August 21, 2023, 10:13 AM · The 8 and 9 level bows tested better at the factory...because they are better. If you are demanding enough of your bow, you'll appreciate the difference.

And also yes, the 5 level bows are a fantastic value.

August 21, 2023, 10:25 AM · My experience with Arcus bows has been that not always the way they are valutated in the factory reflects the real potential and sound of a bow.

Personal test are necessary, and playing without looking at the price tag and the number stamped in the frog could be illuminating.........

August 21, 2023, 6:46 PM · Doesnt Arcus's rating system really just indicate that they found a way to market a lack of statistical process controls in their manufacturing processes?
Edited: August 21, 2023, 8:15 PM · Arcus's grading process basically accounts for variances in the manufacturing process which result in products of differing levels of quality.

I think there's a meaningful difference between the Arcus grades until you get to the 8/9 boundary. I think the difference between an 8 and a 9 can be more subtle, but as a broad matter, after having tried quite a few Arcus bows over time, I've never found myself disagreeing with the grading. The difference between an S5 and an S8 in terms of handling qualities is HUGE.

(But a player's ability to feel these subtleties varies, of course, and if you're someone who can't really tell the difference between an S5 and an S8, the S5 might turn out to be a great buy for you.)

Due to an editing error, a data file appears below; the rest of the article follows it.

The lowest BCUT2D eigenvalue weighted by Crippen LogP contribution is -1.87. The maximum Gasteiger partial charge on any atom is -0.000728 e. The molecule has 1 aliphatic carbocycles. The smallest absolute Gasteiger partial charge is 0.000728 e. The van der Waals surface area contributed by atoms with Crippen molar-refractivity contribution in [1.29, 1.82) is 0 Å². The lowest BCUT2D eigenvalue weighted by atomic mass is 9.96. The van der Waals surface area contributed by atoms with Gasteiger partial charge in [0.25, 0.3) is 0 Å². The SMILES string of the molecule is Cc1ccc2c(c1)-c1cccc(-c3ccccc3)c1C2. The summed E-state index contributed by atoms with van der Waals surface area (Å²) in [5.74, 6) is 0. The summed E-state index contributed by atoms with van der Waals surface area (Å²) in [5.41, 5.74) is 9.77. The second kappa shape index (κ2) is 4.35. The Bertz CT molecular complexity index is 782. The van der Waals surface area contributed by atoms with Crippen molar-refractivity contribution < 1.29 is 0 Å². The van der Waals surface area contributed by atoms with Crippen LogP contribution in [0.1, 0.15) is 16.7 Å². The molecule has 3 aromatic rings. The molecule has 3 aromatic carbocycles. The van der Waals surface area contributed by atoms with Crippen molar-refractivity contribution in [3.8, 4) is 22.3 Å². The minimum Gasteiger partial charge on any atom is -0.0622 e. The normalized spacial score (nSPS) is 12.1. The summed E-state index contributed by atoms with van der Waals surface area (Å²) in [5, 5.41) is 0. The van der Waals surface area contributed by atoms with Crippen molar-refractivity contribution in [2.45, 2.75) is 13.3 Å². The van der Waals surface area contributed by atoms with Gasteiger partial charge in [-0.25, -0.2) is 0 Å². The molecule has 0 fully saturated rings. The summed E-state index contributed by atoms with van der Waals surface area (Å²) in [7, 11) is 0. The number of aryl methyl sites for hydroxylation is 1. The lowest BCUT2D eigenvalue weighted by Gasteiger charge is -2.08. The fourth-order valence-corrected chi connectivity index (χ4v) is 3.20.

August 21, 2023, 11:30 PM · I find there to be a definitely noticeable difference between the 8 the 9 level bows. The 8 bows are fantastic but the things that still take some work with an 8 are effortless with a 9. Also, the 9 can do things that the 8 cannot. It's a big price jump but worth it if you can swing it.

Here Berndt Musing is explaining how they needed to come up with the 9 class of bows:


This is a nice video on how they classify their bows:


Also, the difference between the handling of their octagonal sticks and their round sticks are true to the way they describe it.

Edited: August 22, 2023, 3:34 AM ·

Arcus bows sound interesting; here's their website . . .


I like my current C. Baroin bow because of the sound that it produces on my particular violin. (It's a contemporary French bow made in Mirecourt.) Nothing I've tried matches it, and that includes a Sartory (not even close), a Bazin, and a Louis Joseph Morizot. They might handle better, but they don't sound nearly as good. It almost seems as though my bow and violin were made for each other. (Though, that's obviously not the case.) As for handling, my Baroin is a thoughtfully constructed bow and handles nicely enough for me at my level.